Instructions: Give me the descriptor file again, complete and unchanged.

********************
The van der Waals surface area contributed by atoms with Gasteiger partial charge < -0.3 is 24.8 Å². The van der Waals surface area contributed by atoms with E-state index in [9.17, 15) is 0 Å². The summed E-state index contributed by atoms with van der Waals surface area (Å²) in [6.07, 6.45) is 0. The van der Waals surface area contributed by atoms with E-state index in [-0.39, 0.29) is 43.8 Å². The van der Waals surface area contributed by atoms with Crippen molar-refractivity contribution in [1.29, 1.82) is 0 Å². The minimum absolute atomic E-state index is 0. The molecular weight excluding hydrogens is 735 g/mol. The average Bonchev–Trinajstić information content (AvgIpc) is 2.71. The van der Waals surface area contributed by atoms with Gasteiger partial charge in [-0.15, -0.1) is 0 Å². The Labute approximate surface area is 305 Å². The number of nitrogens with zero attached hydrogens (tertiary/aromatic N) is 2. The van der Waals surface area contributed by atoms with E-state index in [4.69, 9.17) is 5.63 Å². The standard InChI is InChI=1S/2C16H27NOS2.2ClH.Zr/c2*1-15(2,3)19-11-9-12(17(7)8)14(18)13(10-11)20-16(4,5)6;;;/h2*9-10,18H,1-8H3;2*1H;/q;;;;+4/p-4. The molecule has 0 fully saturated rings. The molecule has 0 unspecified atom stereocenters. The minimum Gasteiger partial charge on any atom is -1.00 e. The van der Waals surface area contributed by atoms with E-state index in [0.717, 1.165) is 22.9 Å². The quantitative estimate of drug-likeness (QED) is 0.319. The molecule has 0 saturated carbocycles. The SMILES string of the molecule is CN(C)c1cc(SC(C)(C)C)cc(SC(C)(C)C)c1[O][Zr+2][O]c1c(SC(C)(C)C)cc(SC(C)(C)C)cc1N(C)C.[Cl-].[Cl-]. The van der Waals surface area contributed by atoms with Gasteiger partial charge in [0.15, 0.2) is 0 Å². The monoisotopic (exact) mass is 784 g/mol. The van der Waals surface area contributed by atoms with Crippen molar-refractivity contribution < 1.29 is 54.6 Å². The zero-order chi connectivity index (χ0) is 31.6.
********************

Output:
The van der Waals surface area contributed by atoms with Gasteiger partial charge < -0.3 is 24.8 Å². The van der Waals surface area contributed by atoms with E-state index in [9.17, 15) is 0 Å². The summed E-state index contributed by atoms with van der Waals surface area (Å²) in [6.07, 6.45) is 0. The van der Waals surface area contributed by atoms with E-state index in [-0.39, 0.29) is 43.8 Å². The van der Waals surface area contributed by atoms with Crippen molar-refractivity contribution in [1.29, 1.82) is 0 Å². The minimum absolute atomic E-state index is 0. The molecular weight excluding hydrogens is 735 g/mol. The average Bonchev–Trinajstić information content (AvgIpc) is 2.71. The van der Waals surface area contributed by atoms with Gasteiger partial charge in [-0.15, -0.1) is 0 Å². The Labute approximate surface area is 305 Å². The number of nitrogens with zero attached hydrogens (tertiary/aromatic N) is 2. The van der Waals surface area contributed by atoms with E-state index in [4.69, 9.17) is 5.63 Å². The standard InChI is InChI=1S/2C16H27NOS2.2ClH.Zr/c2*1-15(2,3)19-11-9-12(17(7)8)14(18)13(10-11)20-16(4,5)6;;;/h2*9-10,18H,1-8H3;2*1H;/q;;;;+4/p-4. The molecule has 0 fully saturated rings. The molecule has 0 unspecified atom stereocenters. The minimum Gasteiger partial charge on any atom is -1.00 e. The van der Waals surface area contributed by atoms with E-state index in [0.717, 1.165) is 22.9 Å². The quantitative estimate of drug-likeness (QED) is 0.319. The molecule has 0 saturated carbocycles. The SMILES string of the molecule is CN(C)c1cc(SC(C)(C)C)cc(SC(C)(C)C)c1[O][Zr+2][O]c1c(SC(C)(C)C)cc(SC(C)(C)C)cc1N(C)C.[Cl-].[Cl-]. The van der Waals surface area contributed by atoms with Gasteiger partial charge in [0.15, 0.2) is 0 Å². The monoisotopic (exact) mass is 784 g/mol. The van der Waals surface area contributed by atoms with Crippen molar-refractivity contribution < 1.29 is 54.6 Å². The zero-order chi connectivity index (χ0) is 31.6.